An enterprising black magician called Abomsam appeared on a morning programme on Ghana Television last Friday, conjuring 24-carat gold watches straight from the air, and turning scraps of plain paper into hard cash, some of which he donated to charity, much to the delight of television viewers.
I scrounged up from the news, more stories about the smartest fellows around, the idea being to figure out what makes them tick, so that I could try and get smart too, see?
There was this other fellow, who does not possess even a ward assistant's work experience testimonial, but who travelled abroad and presented academic and professional papers on the advancement of medicine in Ghana at international conference attended by global medical big wigs.
He got to eat big conference banquets and stuffed his wallet with conference per diems, see?
Back at home, he undertook surgical operations of some of his patients, and pocketed more good money.
Now the chap is in trouble with the law, but hey, has he not proved the point that there is a lot more raw gumption in the skull than in books?
As for the magician, the sooner the authorities lay hands on him before he does a disappearing act, as magicians are often wont to do the better, Jomo.
We need him to change warehouses full of plain paper into every international currency with a name, before poverty and economic hardship exterminate our good people.
My regret was that I could not locate in any of the stories, the kind of smart guy with the expertise to help us resolve the conflict in my home town Bawku.
I have been distressed by some of the commentary on the conflict. It is not fair that anyone, should after swallowing big lumps of fufu and bush meat, proceed to belch all manner of gases along with his own poorly informed opinions about the conflict area and its people.
In times of armed conflicts like this, we need the opinions of experts in conflict prevention and resolution, cross-ethnic psychologists and anthropologists who have taken a hard and careful look at the problem on hand, and not anyone at all who fancies a rant.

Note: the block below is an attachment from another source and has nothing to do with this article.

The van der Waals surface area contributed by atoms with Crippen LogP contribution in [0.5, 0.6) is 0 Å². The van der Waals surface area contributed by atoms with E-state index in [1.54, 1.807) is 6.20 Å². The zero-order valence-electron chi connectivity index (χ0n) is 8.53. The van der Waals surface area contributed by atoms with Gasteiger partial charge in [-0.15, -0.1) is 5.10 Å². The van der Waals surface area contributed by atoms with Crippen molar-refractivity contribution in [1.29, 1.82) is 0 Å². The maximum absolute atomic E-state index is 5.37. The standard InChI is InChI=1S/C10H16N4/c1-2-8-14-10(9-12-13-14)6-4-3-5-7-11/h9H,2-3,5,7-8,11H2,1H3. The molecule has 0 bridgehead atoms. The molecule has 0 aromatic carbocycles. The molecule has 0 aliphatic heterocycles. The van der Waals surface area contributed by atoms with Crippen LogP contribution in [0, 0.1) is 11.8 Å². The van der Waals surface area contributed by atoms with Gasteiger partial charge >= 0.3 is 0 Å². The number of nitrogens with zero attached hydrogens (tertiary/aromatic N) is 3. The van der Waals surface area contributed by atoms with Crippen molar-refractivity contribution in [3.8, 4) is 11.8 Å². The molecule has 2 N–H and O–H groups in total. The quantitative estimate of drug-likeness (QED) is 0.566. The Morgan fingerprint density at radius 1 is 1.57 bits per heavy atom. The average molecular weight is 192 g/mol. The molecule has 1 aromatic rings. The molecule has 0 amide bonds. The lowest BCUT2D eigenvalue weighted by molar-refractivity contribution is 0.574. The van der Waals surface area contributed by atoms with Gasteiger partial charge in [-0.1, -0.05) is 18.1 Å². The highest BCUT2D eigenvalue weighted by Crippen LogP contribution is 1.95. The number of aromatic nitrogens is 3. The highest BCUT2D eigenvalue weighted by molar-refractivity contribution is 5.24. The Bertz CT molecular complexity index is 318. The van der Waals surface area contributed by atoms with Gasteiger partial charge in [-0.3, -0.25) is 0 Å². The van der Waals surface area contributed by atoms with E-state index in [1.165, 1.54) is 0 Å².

How could anyone hold up the spontaneous and reflexive behaviour of people in a situation of armed conflict, to the standards of normal human conduct and then proceed to pole-vault to the unscientific conclusion that the people of such an area are numbskulls or genetically disposed to violence?
I heard one bloke say on radio the other day, “We are fed up with them. Let them fight till they are all killed or get tired of fighting.” There are some aspects of the Bawku conflict that should make smart people like that do some sober thinking about the implications for their own security.
You should see television and newspaper pictures of the type of weapons being used in the Bawku conflict. The average bloke cannot grab one of those heavy, unconventional and ugly-looking military weapons, and begin to fire away without blowing off his own skull to kingdom come.
The use of these weapons require special training outside the conventional weapon training curriculum of even police personnel. Where do you reckon the combatants got the training?
Once in a while you hear unsubstantiated rumuors about Bawku being a reservoir for the recruitment of mercenaries, but you are inclined to dismiss them because mercenaries have become extinct in wars these days, or have they?
What if unemployed people able to use these weapons spill over into an area where such a reckless commentator is “chilling out” in his perceived comfort zone of presumed peace and security?